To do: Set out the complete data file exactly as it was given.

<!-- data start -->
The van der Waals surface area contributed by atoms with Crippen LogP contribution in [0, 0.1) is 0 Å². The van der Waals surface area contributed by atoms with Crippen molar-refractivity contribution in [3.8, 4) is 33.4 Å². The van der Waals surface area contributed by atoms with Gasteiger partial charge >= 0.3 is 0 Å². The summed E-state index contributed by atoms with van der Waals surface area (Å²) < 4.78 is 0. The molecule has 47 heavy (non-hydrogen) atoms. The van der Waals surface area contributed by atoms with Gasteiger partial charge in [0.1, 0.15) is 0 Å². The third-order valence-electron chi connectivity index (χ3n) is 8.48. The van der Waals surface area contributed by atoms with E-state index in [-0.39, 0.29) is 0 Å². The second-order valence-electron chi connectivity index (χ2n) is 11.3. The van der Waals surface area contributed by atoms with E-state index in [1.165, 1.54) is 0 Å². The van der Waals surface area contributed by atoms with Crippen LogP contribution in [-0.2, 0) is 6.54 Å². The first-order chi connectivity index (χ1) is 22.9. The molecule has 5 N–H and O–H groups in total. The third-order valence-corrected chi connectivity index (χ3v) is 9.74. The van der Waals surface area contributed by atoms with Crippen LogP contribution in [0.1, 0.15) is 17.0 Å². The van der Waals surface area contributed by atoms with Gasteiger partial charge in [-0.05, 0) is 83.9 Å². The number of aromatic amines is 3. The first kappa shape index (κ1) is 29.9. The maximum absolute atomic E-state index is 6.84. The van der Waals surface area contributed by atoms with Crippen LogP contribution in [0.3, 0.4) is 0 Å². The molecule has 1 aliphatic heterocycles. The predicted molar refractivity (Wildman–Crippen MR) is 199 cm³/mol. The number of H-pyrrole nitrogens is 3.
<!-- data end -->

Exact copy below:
The van der Waals surface area contributed by atoms with Crippen LogP contribution in [0, 0.1) is 0 Å². The van der Waals surface area contributed by atoms with Crippen molar-refractivity contribution in [3.8, 4) is 33.4 Å². The van der Waals surface area contributed by atoms with Gasteiger partial charge >= 0.3 is 0 Å². The summed E-state index contributed by atoms with van der Waals surface area (Å²) < 4.78 is 0. The molecule has 47 heavy (non-hydrogen) atoms. The van der Waals surface area contributed by atoms with Gasteiger partial charge in [0.1, 0.15) is 0 Å². The third-order valence-electron chi connectivity index (χ3n) is 8.48. The van der Waals surface area contributed by atoms with E-state index in [-0.39, 0.29) is 0 Å². The second-order valence-electron chi connectivity index (χ2n) is 11.3. The van der Waals surface area contributed by atoms with E-state index in [1.165, 1.54) is 0 Å². The van der Waals surface area contributed by atoms with Crippen LogP contribution in [-0.2, 0) is 6.54 Å². The first-order chi connectivity index (χ1) is 22.9. The molecule has 5 N–H and O–H groups in total. The third-order valence-corrected chi connectivity index (χ3v) is 9.74. The van der Waals surface area contributed by atoms with Crippen LogP contribution in [0.1, 0.15) is 17.0 Å². The van der Waals surface area contributed by atoms with Gasteiger partial charge in [-0.05, 0) is 83.9 Å². The number of aromatic amines is 3. The first kappa shape index (κ1) is 29.9. The maximum absolute atomic E-state index is 6.84. The van der Waals surface area contributed by atoms with Crippen LogP contribution in [0.3, 0.4) is 0 Å². The molecule has 1 aliphatic heterocycles. The predicted molar refractivity (Wildman–Crippen MR) is 199 cm³/mol. The number of H-pyrrole nitrogens is 3.